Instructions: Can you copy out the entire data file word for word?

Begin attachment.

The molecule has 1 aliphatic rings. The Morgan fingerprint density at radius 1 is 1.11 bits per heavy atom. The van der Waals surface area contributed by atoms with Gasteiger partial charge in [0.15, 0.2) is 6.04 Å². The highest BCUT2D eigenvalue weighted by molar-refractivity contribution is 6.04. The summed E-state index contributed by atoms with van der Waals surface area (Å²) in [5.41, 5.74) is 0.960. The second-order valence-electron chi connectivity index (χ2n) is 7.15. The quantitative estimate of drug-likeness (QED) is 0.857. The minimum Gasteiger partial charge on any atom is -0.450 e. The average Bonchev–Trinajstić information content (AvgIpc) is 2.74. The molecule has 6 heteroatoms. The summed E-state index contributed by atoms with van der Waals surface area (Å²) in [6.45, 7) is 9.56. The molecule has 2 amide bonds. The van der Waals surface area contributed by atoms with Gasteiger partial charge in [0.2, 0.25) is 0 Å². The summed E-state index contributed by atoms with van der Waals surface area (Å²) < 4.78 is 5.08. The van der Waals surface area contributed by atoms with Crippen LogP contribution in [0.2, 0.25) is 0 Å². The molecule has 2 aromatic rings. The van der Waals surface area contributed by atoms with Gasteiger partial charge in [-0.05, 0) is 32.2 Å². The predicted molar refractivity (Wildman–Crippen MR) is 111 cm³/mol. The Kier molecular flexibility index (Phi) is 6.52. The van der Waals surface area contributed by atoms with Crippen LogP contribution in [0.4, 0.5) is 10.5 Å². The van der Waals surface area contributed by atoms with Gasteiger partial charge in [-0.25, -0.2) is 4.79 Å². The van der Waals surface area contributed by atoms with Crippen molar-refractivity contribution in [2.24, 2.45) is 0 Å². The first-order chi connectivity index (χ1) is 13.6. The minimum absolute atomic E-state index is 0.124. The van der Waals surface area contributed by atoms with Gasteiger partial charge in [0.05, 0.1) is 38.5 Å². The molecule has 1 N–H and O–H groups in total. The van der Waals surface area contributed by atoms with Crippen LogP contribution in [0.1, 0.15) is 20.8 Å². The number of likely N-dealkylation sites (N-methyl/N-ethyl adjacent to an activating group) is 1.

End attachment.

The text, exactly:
The molecule has 1 aliphatic rings. The Morgan fingerprint density at radius 1 is 1.11 bits per heavy atom. The van der Waals surface area contributed by atoms with Gasteiger partial charge in [0.15, 0.2) is 6.04 Å². The highest BCUT2D eigenvalue weighted by molar-refractivity contribution is 6.04. The summed E-state index contributed by atoms with van der Waals surface area (Å²) in [5.41, 5.74) is 0.960. The second-order valence-electron chi connectivity index (χ2n) is 7.15. The quantitative estimate of drug-likeness (QED) is 0.857. The minimum Gasteiger partial charge on any atom is -0.450 e. The average Bonchev–Trinajstić information content (AvgIpc) is 2.74. The molecule has 6 heteroatoms. The summed E-state index contributed by atoms with van der Waals surface area (Å²) in [6.45, 7) is 9.56. The molecule has 2 amide bonds. The van der Waals surface area contributed by atoms with Gasteiger partial charge in [0.2, 0.25) is 0 Å². The summed E-state index contributed by atoms with van der Waals surface area (Å²) < 4.78 is 5.08. The van der Waals surface area contributed by atoms with Crippen LogP contribution in [0.2, 0.25) is 0 Å². The molecule has 2 aromatic rings. The van der Waals surface area contributed by atoms with Gasteiger partial charge in [-0.05, 0) is 32.2 Å². The predicted molar refractivity (Wildman–Crippen MR) is 111 cm³/mol. The Kier molecular flexibility index (Phi) is 6.52. The van der Waals surface area contributed by atoms with Crippen LogP contribution in [0.4, 0.5) is 10.5 Å². The van der Waals surface area contributed by atoms with Gasteiger partial charge in [-0.25, -0.2) is 4.79 Å². The van der Waals surface area contributed by atoms with Crippen molar-refractivity contribution in [2.24, 2.45) is 0 Å². The first-order chi connectivity index (χ1) is 13.6. The minimum absolute atomic E-state index is 0.124. The van der Waals surface area contributed by atoms with Gasteiger partial charge in [0.05, 0.1) is 38.5 Å². The molecule has 1 N–H and O–H groups in total. The van der Waals surface area contributed by atoms with Crippen LogP contribution in [0.1, 0.15) is 20.8 Å². The number of likely N-dealkylation sites (N-methyl/N-ethyl adjacent to an activating group) is 1.